PolyActiva commences first Phase I clinical trial with potential to improve lives of millions

Posted: 2018-08-31 in Press Releases

Melbourne, Australia: 31 August 2018 - PolyActiva Pty Ltd, a clinical-stage Australian biotechnology company, has recently recruited first patients into its Phase I clinical study designed to show its glaucoma implant is safe and well tolerated.   

PolyActiva has used its proprietary polymer prodrug technology to develop ocular implants that, when placed in the eye, provide sustained treatment over a six-month period, compared to current glaucoma treatment where patients often need to administer four eye drops daily.  The revolutionary technology could in the future mean millions of people with open-angle glaucoma no longer need to use daily eye drops.

The potential of removing the reliance on the patient to remember to use eye drops, and the associated difficulty in administering them from the paradigm of glaucoma treatment, is being heralded as major potential health breakthrough by ophthalmologists. Several studies have demonstrated that up to 46 percent of patients have been found not to remember to use their drops or administer them poorly. Failure to adhere to treatment can lead to faster progression of glaucoma, one of the most common causes of blindness.

“This product is designed to make the lives of glaucoma sufferers easier by removing the need for daily drop administration and thus improving treatment management,” says PolyActiva CEO Dr Russell Tait. “The implant is designed to deliver treatment for six months after which it will disappear without further intervention. We’re excited about starting our first clinical study and look forward to seeing how our lead candidate performs.”

Glaucoma is the second leading cause of irreversible blindness globally, affecting 2.7 million Americans and is expected to affect approximately 80 million people worldwide by 2020. In the US, more than 120,000 people are blind from glaucoma, accounting for 9 to 12 percent of all cases of blindness. The global glaucoma market is estimated to be valued at over USD$1 billion.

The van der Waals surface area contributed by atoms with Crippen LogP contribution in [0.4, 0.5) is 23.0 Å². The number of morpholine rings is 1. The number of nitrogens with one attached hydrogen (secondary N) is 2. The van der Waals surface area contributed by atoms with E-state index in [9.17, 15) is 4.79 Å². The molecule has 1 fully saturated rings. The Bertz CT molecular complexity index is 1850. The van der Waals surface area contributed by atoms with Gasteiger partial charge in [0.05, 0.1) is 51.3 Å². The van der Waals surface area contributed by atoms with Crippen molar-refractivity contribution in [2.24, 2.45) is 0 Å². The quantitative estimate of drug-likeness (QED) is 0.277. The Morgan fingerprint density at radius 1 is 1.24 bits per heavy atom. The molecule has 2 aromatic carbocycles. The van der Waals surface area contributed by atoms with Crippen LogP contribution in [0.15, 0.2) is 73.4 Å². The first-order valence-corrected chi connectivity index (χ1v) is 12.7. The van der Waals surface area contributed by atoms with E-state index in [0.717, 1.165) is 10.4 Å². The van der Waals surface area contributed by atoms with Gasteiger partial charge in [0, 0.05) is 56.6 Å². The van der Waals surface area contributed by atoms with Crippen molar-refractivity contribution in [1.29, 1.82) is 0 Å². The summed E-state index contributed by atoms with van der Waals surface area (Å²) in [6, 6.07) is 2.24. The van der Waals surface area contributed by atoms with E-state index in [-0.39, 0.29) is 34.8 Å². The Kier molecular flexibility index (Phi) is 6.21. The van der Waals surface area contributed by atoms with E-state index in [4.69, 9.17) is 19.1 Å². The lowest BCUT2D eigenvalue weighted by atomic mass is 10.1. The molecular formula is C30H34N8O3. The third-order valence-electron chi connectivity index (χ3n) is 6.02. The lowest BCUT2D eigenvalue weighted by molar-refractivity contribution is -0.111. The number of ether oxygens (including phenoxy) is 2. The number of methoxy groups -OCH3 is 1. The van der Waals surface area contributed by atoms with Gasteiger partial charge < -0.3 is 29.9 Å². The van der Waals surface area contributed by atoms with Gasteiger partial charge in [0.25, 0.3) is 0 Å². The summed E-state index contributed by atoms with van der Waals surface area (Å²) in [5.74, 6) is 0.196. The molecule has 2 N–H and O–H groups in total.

“The major investors, MRCF and Yuuwa Capital, see this technology having a major potential impact on the lives of millions of glaucoma patients globally,” says Dr Chris Nave, Chairman of PolyActiva and CEO of the Medical Research Commercialisation Fund (MRCF). “This innovative drug delivery technology has further potential applications, such as being used to administer other types of medication, including antibiotics and steroids for cataract surgery patients.”

PolyActiva’s first clinical candidate is designed to provide a constant daily therapeutic dose of latanoprost free acid for at least 26 weeks. Latanoprost is the active ingredient of a commonly prescribed glaucoma eye-drop treatment (Xalatan®). 

The clinical trial will assess the safety and tolerance of the implant when administered to glaucoma patients.  The implant is also designed to biodegrade within 90 days after the treatment period and is capable of being administered in an ophthalmologist’s office under a slit-lamp using a custom-designed administration device.

One of the lead investigators, renowned ophthalmologist and cataract surgeon, Dr Nathan Kerr says, “PolyActiva’s treatment approach offers significant potential benefits for patients, addressing adherence and improving treatment of this disease.  The bespoke administration device is simple to use and intuitive to operate.”

The Phase I clinical trial is being conducted under the Therapeutic Goods Administration Clinical Trial Notification (CTN) scheme at the Royal Victorian Eye and Ear Hospital in Melbourne, Australia, through the Centre of Eye Research Australia (CERA). The Phase I clinical trial will see seven glaucoma patients enrolled to evaluate the safety and tolerability of its PA5108 ocular implant, with initial results expected in Q1 2019.

PolyActiva has secured investment funds to date of USD$11.8m from Australian-based venture capital firms Brandon Capital and Yuuwa Capital.

Further details of the study design can be found on www.anzctr.org.au or www.clinicaltrials.gov